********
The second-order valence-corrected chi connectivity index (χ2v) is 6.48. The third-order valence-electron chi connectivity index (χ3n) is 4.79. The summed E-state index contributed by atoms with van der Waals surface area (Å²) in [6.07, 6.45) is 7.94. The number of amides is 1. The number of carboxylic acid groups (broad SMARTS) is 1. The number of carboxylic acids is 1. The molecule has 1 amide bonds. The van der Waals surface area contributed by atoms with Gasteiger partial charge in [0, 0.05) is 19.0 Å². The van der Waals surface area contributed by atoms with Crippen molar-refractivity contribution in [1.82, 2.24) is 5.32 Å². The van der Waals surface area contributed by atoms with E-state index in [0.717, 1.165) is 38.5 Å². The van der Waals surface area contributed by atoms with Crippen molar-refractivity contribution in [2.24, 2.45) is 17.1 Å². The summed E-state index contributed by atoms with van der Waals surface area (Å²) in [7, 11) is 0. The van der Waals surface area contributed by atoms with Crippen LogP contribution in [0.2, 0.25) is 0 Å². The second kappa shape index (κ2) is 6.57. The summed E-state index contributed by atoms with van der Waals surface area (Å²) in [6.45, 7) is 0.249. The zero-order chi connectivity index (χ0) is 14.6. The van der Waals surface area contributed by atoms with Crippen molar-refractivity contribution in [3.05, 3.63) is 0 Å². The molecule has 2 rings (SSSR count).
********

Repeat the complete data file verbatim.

The second-order valence-corrected chi connectivity index (χ2v) is 6.48. The third-order valence-electron chi connectivity index (χ3n) is 4.79. The summed E-state index contributed by atoms with van der Waals surface area (Å²) in [6.07, 6.45) is 7.94. The number of amides is 1. The number of carboxylic acid groups (broad SMARTS) is 1. The number of carboxylic acids is 1. The molecule has 1 amide bonds. The van der Waals surface area contributed by atoms with Gasteiger partial charge in [0, 0.05) is 19.0 Å². The van der Waals surface area contributed by atoms with Crippen molar-refractivity contribution in [1.82, 2.24) is 5.32 Å². The van der Waals surface area contributed by atoms with E-state index in [0.717, 1.165) is 38.5 Å². The van der Waals surface area contributed by atoms with Crippen molar-refractivity contribution in [2.24, 2.45) is 17.1 Å². The summed E-state index contributed by atoms with van der Waals surface area (Å²) in [7, 11) is 0. The van der Waals surface area contributed by atoms with Crippen LogP contribution in [0.2, 0.25) is 0 Å². The second kappa shape index (κ2) is 6.57. The summed E-state index contributed by atoms with van der Waals surface area (Å²) in [6.45, 7) is 0.249. The zero-order chi connectivity index (χ0) is 14.6. The van der Waals surface area contributed by atoms with Crippen molar-refractivity contribution in [3.05, 3.63) is 0 Å². The molecule has 2 rings (SSSR count).